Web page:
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A florist has 2 azaleas, 3 buttercups, and 4 petunias. She p [#permalink]
06 Nov 2005, 22:39

00:00

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Difficulty:

35% (medium)

Question Stats:

73% (03:10) correct
27% (01:59) wrong based on 44 sessions

A florist has 2 azaleas, 3 buttercups, and 4 petunias. She puts two flowers together at random in a bouquet. However, the customer calls and says that she does not want two of the same flower. What is the probability that the florist does not have to change the bouquet?

gamjatang, does it make a difference if she picks "2 flowers together"?
your explanation seems picking 2 one after other . Just a thought, I am not able to find out, the different way though.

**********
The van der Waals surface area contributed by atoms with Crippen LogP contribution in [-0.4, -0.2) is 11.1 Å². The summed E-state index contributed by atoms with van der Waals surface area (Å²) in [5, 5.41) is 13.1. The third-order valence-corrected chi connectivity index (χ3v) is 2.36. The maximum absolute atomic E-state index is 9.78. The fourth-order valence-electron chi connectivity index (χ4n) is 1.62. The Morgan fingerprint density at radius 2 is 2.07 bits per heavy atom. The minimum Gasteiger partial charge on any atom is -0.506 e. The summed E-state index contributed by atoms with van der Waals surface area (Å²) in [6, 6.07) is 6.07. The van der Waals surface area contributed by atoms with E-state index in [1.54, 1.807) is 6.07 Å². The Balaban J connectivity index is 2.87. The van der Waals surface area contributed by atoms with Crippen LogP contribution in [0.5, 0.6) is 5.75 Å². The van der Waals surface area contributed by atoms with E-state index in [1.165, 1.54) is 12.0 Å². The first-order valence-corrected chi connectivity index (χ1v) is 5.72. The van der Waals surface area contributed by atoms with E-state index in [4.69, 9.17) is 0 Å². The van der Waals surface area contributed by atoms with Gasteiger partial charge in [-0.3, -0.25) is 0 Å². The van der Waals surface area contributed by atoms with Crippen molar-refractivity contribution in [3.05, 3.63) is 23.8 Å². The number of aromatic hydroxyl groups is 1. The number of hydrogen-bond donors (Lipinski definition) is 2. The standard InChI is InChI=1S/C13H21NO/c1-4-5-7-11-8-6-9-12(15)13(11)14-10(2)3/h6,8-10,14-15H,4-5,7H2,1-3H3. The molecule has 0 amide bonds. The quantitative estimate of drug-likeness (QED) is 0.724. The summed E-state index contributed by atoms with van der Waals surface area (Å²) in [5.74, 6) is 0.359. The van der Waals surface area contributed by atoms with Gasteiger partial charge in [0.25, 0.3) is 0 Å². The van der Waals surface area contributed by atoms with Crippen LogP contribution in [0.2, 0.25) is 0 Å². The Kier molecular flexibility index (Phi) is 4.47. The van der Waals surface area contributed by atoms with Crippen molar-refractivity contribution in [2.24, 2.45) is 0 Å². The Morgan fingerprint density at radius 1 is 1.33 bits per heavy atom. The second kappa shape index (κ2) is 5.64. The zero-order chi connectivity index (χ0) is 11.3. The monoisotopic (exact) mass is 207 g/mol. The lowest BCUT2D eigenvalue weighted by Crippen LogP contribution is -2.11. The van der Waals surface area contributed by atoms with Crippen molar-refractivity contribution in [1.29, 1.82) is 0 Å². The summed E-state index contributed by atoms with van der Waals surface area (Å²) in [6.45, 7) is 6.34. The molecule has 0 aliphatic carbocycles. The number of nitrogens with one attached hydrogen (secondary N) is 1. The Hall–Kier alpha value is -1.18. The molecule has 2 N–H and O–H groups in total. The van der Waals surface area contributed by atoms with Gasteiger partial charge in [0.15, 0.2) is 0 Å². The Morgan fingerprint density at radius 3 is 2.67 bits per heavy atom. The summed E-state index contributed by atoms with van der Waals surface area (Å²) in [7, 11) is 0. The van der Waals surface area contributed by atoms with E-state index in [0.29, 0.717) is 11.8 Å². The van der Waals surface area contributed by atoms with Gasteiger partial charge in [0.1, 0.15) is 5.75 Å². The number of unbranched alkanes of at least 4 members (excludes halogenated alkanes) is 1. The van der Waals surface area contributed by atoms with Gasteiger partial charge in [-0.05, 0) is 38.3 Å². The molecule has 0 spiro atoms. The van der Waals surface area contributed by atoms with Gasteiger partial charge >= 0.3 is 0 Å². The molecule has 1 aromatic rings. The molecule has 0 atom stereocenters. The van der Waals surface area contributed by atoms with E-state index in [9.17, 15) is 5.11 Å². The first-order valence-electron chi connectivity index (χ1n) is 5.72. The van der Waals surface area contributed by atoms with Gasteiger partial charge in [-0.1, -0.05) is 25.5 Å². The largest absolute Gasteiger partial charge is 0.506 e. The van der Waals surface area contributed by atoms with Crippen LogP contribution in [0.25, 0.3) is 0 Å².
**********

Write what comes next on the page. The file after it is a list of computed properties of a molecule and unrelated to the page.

Re: A florist has 2 azaleas, 3 buttercups, and 4 petunias. She [#permalink]
23 Mar 2014, 11:00

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Re: A florist has 2 azaleas, 3 buttercups, and 4 petunias. She p [#permalink]
24 Mar 2014, 00:30

Expert's post

A florist has 2 azaleas, 3 buttercups, and 4 petunias. She puts two flowers together at random in a bouquet. However, the customer calls and says that she does not want two of the same flower. What is the probability that the florist does not have to change the bouquet?

A. 5/18 B. 13/18 C. 1/9 D. 1/6 E. 2/9

Let's count the probability of the opposite event and subtract it from 1. Opposite event would be that the florist made a bouquet with two of the same flower: \frac{C^2_2+C^2_3+C^2_4}{C^2_{9}}=\frac{10}{36} --> P=1-\frac{10}{36}=\frac{26}{36}=\frac{13}{18}